Wednesday, November 3, 2010
History of Thanksgiving
Elle and I took this rainy day without or van (they towed it! accidentally...) to start to learn about the history of Thanksgiving. Maybe it's just me but I have a real void of that knowledge other than the photo images that are marketed of Indians sitting with pilgrims at a big table loaded with food with a boat in the background that says "Mayflower" on the side.
I thought I would share what we learned and if anyone else has anything to add please do! I have a new found passion to learn about the holidays our family celebrates and to educate our children on the real heart of what they stand for.
I got this information from about 5 different websites and then sort of put in my own words... http://www.history.com/ was the main site used.
After 66 days on a boat 102 passengers came over from Plymouth, England in September 1620. They first landed in Cape Cod-far north of their intended target, the mouth of the Hudson River. They mainly stayed on the boat (the Mayflower) all winter and were quite exposed to the elements and come spring, only half of them were still alive.
Upon moving ashore in the early spring they were greeted by and Abenaki Indian who spoke English. He came back days later with another Native American, Squanto, a member of the Pawtuxet tribe who had been kidnapped by an English sea captain and sold into slavery before escaping to London and returning to his homeland on an exploratory expedition. Squanto taught the pilgrims (who were desperately weakened by illness and malnutrition and lack of knowledge of the new territory) how to cultivate corn, extract sap from maple trees, catch fish and avoid poisonous plants and insects. He also assisted them with an alliance with the local Wampanoag tribe.
In the fall of 1621 Governor William Bradford organized a celebratory harvest, including the Wampanoag Indians. The event lasted 3 days. Turkey may or may not have been served. It is more likely that lobster, seal and swans were on the menu... certainly no pies with the depletion of the pilgrims supplies since the earlier fall season.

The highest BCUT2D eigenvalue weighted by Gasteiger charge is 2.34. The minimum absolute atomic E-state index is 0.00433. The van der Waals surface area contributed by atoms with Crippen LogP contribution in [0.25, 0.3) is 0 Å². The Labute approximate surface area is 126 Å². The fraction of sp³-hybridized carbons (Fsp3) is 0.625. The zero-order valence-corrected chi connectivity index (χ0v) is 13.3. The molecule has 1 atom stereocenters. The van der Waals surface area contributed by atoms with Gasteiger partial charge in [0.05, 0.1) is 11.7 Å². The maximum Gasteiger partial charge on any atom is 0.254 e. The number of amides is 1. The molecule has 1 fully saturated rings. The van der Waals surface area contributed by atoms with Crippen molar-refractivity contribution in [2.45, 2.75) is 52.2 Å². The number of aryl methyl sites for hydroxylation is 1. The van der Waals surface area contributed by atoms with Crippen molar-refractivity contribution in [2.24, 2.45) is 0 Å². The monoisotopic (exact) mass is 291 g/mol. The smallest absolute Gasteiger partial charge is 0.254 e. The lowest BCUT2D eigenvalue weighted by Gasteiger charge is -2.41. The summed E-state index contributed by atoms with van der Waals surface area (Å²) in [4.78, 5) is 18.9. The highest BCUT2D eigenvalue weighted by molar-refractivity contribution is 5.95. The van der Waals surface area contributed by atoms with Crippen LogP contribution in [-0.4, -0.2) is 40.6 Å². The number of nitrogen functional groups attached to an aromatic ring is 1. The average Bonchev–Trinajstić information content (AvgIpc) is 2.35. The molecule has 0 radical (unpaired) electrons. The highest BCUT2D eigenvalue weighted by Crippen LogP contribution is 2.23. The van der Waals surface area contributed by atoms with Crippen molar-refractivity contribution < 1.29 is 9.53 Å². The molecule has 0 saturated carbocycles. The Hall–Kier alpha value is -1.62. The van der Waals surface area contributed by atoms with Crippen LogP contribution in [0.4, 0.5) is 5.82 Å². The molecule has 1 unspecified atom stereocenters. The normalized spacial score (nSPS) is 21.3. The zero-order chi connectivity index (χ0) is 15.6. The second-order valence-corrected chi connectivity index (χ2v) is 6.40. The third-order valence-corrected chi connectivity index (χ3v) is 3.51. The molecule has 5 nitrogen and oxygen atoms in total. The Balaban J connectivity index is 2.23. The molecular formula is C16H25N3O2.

During the American Revolution Continental Congress designated one or more Thanksgiving days/year. In 1789 George Washington issued the first Thanksgiving proclamation by the national government of the United States. In it he called Americans to express their gratitude for the happy conclusion to the country's war of Independence and successful ratification of the US Constitution.
John Adams and James Madison did similar during their presidencies.
In 1817 New York was the first state to officially celebrate the holiday.
Sarah Josepha Hale- author of "Mary had a Little Lamb"- was credited as one of the most individuals responsible for making Thanksgiving a national holiday.
Ben Franklin wrote in a letter to his daughter that he was disappointed that the national bird was not chosen to be a turkey- as he had hoped- and was to be a bald eagle. He wrote of the eagles "bad moral character".
Thanksgiving is celebrated on the 2nd Monday in October in Canada.
And lastly... the heaviest turkey ever raised was 86 pounds!!! Jeepers! =)
Have a wonderful November. May it be full of thanksgivings and shared times with family and friends. I encourage you all to create a new tradition this year for yourself/your family.